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Thank you, Donna. I learned of the ultrawide lens from a friend's pictures and asked him the lens he used. Then when I got one, I found out others have been using it here, too. It is exclusively what I use now. I still bring a telephoto lens with me, though, in case I spot celebrities in NYC.

The New York Public Library on Fifth Avenue has so many elegant and dramatically-lit rooms with high Victorian windows. It is just such a great place to practice indoor shooting. And the patrons don't even look up when you start shooting.

#39) Dorot Jewish Division, adjacent to the Periodicals Room.


#40) Edna Barnes Salomon room is where you can borrow a laptop if you're a NY resident.
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Old Jun 2, 2011, 12:36 PM   #29
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Are you using flash? (I would think not)

One time my friend was taking some photographs in Grand Central in NY. He brought me and a friend along to hold remote flashes from across the lobby. It was really funny to see the expressions on the people that walked by.

Anyway, once again, great work! I love the dark, warm colors of the library.
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Old Jun 3, 2011, 7:38 AM   #30
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No, I don't use flash. It's not allowed anyway at the Library. (I sometimes use flash when in gatherings with acquaintances.)

I think I know what you mean about seeing expressions of people we take pictures of especially in the city.

At night, Iíve seen homeless men -- maybe a dozen -- gather on Saint Thomas Churchís steps on Fifth Avenue. Itís as if they materialized out of nowhere thinking they can come out now because the darkness will conceal them.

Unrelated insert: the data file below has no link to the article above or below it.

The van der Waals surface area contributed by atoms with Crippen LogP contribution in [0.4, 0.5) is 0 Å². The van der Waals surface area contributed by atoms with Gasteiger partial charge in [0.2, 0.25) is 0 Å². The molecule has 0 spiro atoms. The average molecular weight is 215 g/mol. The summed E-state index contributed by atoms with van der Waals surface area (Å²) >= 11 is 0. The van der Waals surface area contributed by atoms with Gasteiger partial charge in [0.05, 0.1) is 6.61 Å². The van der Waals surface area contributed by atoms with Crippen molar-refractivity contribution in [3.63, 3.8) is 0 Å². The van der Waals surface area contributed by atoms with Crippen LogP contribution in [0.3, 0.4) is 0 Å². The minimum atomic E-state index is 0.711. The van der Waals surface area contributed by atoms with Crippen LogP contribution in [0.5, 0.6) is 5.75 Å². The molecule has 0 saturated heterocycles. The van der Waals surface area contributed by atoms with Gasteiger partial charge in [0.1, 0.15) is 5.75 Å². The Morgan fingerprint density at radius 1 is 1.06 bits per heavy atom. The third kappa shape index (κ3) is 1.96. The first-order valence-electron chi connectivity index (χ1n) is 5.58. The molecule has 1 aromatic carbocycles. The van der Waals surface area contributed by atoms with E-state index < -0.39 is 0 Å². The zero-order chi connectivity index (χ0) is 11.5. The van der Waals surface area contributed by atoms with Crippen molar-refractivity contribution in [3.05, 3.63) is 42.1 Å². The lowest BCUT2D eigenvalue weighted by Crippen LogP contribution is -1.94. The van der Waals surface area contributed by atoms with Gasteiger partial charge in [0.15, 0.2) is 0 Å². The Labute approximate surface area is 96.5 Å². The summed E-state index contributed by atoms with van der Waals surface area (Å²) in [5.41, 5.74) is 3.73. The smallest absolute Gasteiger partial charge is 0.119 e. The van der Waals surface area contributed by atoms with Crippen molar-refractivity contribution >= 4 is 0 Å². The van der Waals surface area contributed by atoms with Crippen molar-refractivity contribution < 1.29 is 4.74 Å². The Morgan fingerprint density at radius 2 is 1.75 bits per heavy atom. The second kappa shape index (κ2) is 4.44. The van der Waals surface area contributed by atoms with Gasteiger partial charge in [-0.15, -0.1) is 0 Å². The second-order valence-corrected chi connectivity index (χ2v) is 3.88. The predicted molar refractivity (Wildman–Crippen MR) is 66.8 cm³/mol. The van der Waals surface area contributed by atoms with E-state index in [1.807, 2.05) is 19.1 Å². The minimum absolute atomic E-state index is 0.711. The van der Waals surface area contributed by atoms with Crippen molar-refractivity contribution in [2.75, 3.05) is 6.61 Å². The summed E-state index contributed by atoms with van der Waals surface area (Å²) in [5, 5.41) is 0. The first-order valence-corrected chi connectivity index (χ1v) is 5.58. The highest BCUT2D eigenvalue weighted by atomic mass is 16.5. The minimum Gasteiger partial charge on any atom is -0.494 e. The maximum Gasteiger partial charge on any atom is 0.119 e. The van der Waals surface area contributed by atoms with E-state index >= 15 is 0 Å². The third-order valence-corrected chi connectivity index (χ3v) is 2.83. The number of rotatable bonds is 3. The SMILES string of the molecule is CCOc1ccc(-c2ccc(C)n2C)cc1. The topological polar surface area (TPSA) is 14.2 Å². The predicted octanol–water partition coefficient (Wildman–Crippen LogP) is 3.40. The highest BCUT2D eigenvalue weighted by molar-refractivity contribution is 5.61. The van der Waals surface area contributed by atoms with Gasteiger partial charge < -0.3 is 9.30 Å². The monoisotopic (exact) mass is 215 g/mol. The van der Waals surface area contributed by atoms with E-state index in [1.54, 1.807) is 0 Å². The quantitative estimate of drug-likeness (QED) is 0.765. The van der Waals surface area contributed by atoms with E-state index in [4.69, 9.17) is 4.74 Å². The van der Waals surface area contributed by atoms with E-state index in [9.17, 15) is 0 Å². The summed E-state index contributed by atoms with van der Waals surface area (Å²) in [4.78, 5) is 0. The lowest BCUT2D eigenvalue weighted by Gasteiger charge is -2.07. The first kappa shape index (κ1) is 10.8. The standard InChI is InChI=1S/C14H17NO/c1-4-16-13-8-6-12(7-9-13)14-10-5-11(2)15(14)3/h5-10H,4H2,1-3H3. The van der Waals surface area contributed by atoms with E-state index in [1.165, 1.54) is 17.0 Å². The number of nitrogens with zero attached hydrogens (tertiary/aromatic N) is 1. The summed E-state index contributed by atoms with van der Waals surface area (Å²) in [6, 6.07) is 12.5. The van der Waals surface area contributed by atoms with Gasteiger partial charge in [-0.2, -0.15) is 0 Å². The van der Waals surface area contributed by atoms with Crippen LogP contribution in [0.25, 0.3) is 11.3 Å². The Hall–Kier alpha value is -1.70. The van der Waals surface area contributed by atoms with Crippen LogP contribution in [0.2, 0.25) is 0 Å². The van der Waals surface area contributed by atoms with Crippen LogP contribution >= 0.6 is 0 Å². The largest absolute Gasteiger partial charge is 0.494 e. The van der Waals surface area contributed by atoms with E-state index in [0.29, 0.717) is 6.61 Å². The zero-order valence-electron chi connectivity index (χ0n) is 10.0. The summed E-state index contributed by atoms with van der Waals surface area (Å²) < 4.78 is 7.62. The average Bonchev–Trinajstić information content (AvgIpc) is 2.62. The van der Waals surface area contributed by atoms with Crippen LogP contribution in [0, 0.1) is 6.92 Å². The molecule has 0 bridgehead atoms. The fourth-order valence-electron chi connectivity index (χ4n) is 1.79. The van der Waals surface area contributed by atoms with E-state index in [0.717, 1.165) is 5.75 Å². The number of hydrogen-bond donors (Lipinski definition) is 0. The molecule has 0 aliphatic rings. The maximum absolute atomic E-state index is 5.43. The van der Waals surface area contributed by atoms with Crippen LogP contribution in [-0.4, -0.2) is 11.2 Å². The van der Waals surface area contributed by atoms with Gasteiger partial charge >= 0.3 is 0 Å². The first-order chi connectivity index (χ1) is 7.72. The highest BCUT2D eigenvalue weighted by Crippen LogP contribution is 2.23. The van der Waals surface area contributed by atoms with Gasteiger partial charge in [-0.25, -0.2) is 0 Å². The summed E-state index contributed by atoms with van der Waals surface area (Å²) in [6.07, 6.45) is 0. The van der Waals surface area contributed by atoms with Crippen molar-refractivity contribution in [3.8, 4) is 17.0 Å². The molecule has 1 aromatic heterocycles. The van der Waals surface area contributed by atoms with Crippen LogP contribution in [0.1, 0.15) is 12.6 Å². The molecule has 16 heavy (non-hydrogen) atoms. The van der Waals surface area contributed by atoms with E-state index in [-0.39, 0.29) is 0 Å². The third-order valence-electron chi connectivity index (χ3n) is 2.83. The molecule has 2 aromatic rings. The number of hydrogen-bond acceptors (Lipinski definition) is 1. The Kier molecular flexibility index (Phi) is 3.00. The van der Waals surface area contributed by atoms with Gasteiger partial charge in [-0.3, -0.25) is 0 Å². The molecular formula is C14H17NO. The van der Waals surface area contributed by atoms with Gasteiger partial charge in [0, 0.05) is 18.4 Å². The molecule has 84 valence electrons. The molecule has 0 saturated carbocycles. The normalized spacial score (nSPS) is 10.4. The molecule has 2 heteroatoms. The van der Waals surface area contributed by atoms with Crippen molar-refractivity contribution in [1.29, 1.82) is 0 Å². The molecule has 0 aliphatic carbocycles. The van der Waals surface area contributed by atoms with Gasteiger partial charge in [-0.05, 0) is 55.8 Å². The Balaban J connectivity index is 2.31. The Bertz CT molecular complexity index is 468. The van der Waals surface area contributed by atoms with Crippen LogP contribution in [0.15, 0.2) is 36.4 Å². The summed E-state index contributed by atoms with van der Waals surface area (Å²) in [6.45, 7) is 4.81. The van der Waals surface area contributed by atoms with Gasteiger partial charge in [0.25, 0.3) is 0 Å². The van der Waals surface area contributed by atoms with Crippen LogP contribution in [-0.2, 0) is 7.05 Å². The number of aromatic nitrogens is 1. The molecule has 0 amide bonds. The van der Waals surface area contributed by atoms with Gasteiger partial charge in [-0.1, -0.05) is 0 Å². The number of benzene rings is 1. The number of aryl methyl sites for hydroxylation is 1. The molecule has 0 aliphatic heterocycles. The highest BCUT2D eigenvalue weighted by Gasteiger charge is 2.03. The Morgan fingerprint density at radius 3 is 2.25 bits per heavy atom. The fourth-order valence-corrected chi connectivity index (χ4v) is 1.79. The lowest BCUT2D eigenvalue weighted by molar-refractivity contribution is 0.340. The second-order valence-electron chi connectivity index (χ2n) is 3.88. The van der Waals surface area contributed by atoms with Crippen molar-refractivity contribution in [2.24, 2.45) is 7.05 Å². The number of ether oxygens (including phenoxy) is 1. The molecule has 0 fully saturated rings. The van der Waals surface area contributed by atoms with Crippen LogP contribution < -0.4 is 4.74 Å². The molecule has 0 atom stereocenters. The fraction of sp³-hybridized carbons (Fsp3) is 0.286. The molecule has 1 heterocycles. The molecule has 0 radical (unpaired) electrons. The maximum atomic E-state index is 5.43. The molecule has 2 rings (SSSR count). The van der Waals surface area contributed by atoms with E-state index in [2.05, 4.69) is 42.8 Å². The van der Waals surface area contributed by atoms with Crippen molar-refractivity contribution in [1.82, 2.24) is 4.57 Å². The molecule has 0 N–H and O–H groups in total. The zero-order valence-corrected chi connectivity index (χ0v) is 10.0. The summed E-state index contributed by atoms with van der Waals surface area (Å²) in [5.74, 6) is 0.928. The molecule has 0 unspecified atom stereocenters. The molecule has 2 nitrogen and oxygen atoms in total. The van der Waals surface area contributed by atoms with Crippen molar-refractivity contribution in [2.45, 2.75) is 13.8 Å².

In the morning on my way to work along 42nd Street, I still see some of them here and there. Itís as if the night is over and so they begin to disappear. But a few of them linger a while longer perhaps to observe the world they didnít belong in.

Which I think was exactly what the two homeless men in my "Bookends" series
were doing -- watching people in fancy business suits and office attires rushing to work.

When I planted my camera and tripod in front of the two homeless men and started shooting I didnít realize how uneasy they were until I looked at my shots. They kept shifting and turning this way and that between frames with one homeless man at one time putting his hand in his pocket as if to reach for something. I didnít look into their faces at the time thinking they were hostile. But later when I looked at the pictures on my computer and saw their facial expressions and movements they seemed afraid and camera-shy. Maybe, they were thinking, it wasnít such a good idea to sit in this bench after all.

I normally donít look at peopleís faces when I pass them by and am perfectly content at them being a blur in my life especially if theyíre of no concern to me. But with camera in hand and stopping by to take pictures every now and then, I begin to see the world around me crystallize. So crystal-clear in fact that sometimes I feel like I have just peered into the cityís soul.

Thanks for the compliment, Saltine713.

#41) Dorot Jewish Division, facing the entrance from the Periodicals.